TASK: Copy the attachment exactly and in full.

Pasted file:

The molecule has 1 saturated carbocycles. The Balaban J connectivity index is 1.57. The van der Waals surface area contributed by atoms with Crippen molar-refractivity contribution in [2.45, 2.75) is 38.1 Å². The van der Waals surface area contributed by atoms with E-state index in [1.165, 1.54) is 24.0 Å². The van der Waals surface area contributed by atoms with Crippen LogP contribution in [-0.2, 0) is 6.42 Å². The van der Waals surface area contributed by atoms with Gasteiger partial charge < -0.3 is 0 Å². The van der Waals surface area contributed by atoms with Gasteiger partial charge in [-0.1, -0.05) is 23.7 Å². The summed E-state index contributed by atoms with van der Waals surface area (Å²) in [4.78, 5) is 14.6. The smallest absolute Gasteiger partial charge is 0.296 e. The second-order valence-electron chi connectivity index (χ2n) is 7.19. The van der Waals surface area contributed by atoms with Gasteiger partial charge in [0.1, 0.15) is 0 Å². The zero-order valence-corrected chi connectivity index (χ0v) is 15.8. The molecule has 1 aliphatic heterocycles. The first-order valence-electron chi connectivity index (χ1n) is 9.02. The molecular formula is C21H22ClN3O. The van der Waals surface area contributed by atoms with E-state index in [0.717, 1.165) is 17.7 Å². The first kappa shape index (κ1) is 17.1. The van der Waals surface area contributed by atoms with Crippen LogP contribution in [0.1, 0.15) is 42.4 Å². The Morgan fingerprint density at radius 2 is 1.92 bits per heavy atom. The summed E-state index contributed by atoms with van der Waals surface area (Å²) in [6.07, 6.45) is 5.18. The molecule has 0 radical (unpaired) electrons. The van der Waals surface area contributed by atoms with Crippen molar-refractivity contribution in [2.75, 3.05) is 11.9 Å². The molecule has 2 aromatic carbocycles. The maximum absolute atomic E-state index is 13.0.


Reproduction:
The molecule has 1 saturated carbocycles. The Balaban J connectivity index is 1.57. The van der Waals surface area contributed by atoms with Crippen molar-refractivity contribution in [2.45, 2.75) is 38.1 Å². The van der Waals surface area contributed by atoms with E-state index in [1.165, 1.54) is 24.0 Å². The van der Waals surface area contributed by atoms with Crippen LogP contribution in [-0.2, 0) is 6.42 Å². The van der Waals surface area contributed by atoms with Gasteiger partial charge < -0.3 is 0 Å². The van der Waals surface area contributed by atoms with Gasteiger partial charge in [-0.1, -0.05) is 23.7 Å². The summed E-state index contributed by atoms with van der Waals surface area (Å²) in [4.78, 5) is 14.6. The smallest absolute Gasteiger partial charge is 0.296 e. The second-order valence-electron chi connectivity index (χ2n) is 7.19. The van der Waals surface area contributed by atoms with Gasteiger partial charge in [0.1, 0.15) is 0 Å². The zero-order valence-corrected chi connectivity index (χ0v) is 15.8. The molecule has 1 aliphatic heterocycles. The first-order valence-electron chi connectivity index (χ1n) is 9.02. The molecular formula is C21H22ClN3O. The van der Waals surface area contributed by atoms with E-state index in [0.717, 1.165) is 17.7 Å². The first kappa shape index (κ1) is 17.1. The van der Waals surface area contributed by atoms with Crippen LogP contribution in [0.1, 0.15) is 42.4 Å². The Morgan fingerprint density at radius 2 is 1.92 bits per heavy atom. The summed E-state index contributed by atoms with van der Waals surface area (Å²) in [6.07, 6.45) is 5.18. The molecule has 0 radical (unpaired) electrons. The van der Waals surface area contributed by atoms with Crippen molar-refractivity contribution in [2.75, 3.05) is 11.9 Å². The molecule has 2 aromatic carbocycles. The maximum absolute atomic E-state index is 13.0.